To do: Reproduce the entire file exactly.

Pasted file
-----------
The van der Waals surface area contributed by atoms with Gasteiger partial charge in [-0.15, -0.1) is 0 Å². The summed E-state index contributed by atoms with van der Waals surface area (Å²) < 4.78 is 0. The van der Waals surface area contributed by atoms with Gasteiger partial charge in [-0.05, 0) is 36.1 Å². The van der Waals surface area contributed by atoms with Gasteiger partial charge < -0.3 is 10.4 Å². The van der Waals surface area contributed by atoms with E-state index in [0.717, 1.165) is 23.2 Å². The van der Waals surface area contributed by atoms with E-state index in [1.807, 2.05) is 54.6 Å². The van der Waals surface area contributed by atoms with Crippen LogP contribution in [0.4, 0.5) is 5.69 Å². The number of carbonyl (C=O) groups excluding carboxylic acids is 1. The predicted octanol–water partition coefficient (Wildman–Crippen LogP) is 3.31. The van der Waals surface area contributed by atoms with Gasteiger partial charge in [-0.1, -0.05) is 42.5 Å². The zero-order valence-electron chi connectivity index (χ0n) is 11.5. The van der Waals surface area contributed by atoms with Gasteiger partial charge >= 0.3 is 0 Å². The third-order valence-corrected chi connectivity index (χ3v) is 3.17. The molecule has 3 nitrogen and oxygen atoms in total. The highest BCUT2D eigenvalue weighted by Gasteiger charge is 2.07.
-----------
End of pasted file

The van der Waals surface area contributed by atoms with Gasteiger partial charge in [-0.15, -0.1) is 0 Å². The summed E-state index contributed by atoms with van der Waals surface area (Å²) < 4.78 is 0. The van der Waals surface area contributed by atoms with Gasteiger partial charge in [-0.05, 0) is 36.1 Å². The van der Waals surface area contributed by atoms with Gasteiger partial charge < -0.3 is 10.4 Å². The van der Waals surface area contributed by atoms with E-state index in [0.717, 1.165) is 23.2 Å². The van der Waals surface area contributed by atoms with E-state index in [1.807, 2.05) is 54.6 Å². The van der Waals surface area contributed by atoms with Crippen LogP contribution in [0.4, 0.5) is 5.69 Å². The number of carbonyl (C=O) groups excluding carboxylic acids is 1. The predicted octanol–water partition coefficient (Wildman–Crippen LogP) is 3.31. The van der Waals surface area contributed by atoms with Gasteiger partial charge in [-0.1, -0.05) is 42.5 Å². The zero-order valence-electron chi connectivity index (χ0n) is 11.5. The van der Waals surface area contributed by atoms with Gasteiger partial charge >= 0.3 is 0 Å². The third-order valence-corrected chi connectivity index (χ3v) is 3.17. The molecule has 3 nitrogen and oxygen atoms in total. The highest BCUT2D eigenvalue weighted by Gasteiger charge is 2.07.